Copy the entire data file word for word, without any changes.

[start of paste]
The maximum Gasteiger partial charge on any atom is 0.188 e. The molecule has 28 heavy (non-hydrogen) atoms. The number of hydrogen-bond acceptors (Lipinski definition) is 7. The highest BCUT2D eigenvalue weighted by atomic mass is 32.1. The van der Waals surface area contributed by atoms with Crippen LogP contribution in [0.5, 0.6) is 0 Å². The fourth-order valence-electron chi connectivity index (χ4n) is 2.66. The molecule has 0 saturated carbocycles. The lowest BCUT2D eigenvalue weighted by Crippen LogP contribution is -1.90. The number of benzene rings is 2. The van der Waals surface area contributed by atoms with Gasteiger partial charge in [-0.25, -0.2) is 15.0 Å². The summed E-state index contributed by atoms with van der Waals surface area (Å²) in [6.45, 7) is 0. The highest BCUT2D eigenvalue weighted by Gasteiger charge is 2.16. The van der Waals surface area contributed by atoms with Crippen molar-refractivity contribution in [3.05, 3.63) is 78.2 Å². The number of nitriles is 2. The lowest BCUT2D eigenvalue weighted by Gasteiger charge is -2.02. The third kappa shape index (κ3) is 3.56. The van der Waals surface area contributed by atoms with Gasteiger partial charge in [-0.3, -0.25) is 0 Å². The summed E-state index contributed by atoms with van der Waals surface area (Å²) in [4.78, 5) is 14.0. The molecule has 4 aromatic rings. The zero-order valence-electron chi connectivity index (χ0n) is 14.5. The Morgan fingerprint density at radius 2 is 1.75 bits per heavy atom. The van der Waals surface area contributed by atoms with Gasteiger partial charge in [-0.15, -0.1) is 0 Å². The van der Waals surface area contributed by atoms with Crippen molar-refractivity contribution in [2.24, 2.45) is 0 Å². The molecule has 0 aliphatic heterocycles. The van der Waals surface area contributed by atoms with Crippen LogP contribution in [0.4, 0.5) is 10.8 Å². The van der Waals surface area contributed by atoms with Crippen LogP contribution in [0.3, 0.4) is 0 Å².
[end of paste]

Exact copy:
The maximum Gasteiger partial charge on any atom is 0.188 e. The molecule has 28 heavy (non-hydrogen) atoms. The number of hydrogen-bond acceptors (Lipinski definition) is 7. The highest BCUT2D eigenvalue weighted by atomic mass is 32.1. The van der Waals surface area contributed by atoms with Crippen LogP contribution in [0.5, 0.6) is 0 Å². The fourth-order valence-electron chi connectivity index (χ4n) is 2.66. The molecule has 0 saturated carbocycles. The lowest BCUT2D eigenvalue weighted by Crippen LogP contribution is -1.90. The number of benzene rings is 2. The van der Waals surface area contributed by atoms with Gasteiger partial charge in [-0.25, -0.2) is 15.0 Å². The summed E-state index contributed by atoms with van der Waals surface area (Å²) in [6.45, 7) is 0. The highest BCUT2D eigenvalue weighted by Gasteiger charge is 2.16. The van der Waals surface area contributed by atoms with Crippen molar-refractivity contribution in [3.05, 3.63) is 78.2 Å². The number of nitriles is 2. The lowest BCUT2D eigenvalue weighted by Gasteiger charge is -2.02. The third kappa shape index (κ3) is 3.56. The van der Waals surface area contributed by atoms with Gasteiger partial charge in [-0.3, -0.25) is 0 Å². The summed E-state index contributed by atoms with van der Waals surface area (Å²) in [4.78, 5) is 14.0. The molecule has 4 aromatic rings. The zero-order valence-electron chi connectivity index (χ0n) is 14.5. The Morgan fingerprint density at radius 2 is 1.75 bits per heavy atom. The van der Waals surface area contributed by atoms with Gasteiger partial charge in [-0.15, -0.1) is 0 Å². The van der Waals surface area contributed by atoms with Crippen molar-refractivity contribution in [2.24, 2.45) is 0 Å². The molecule has 0 aliphatic heterocycles. The van der Waals surface area contributed by atoms with Crippen LogP contribution in [0.4, 0.5) is 10.8 Å². The van der Waals surface area contributed by atoms with Crippen LogP contribution in [0.3, 0.4) is 0 Å².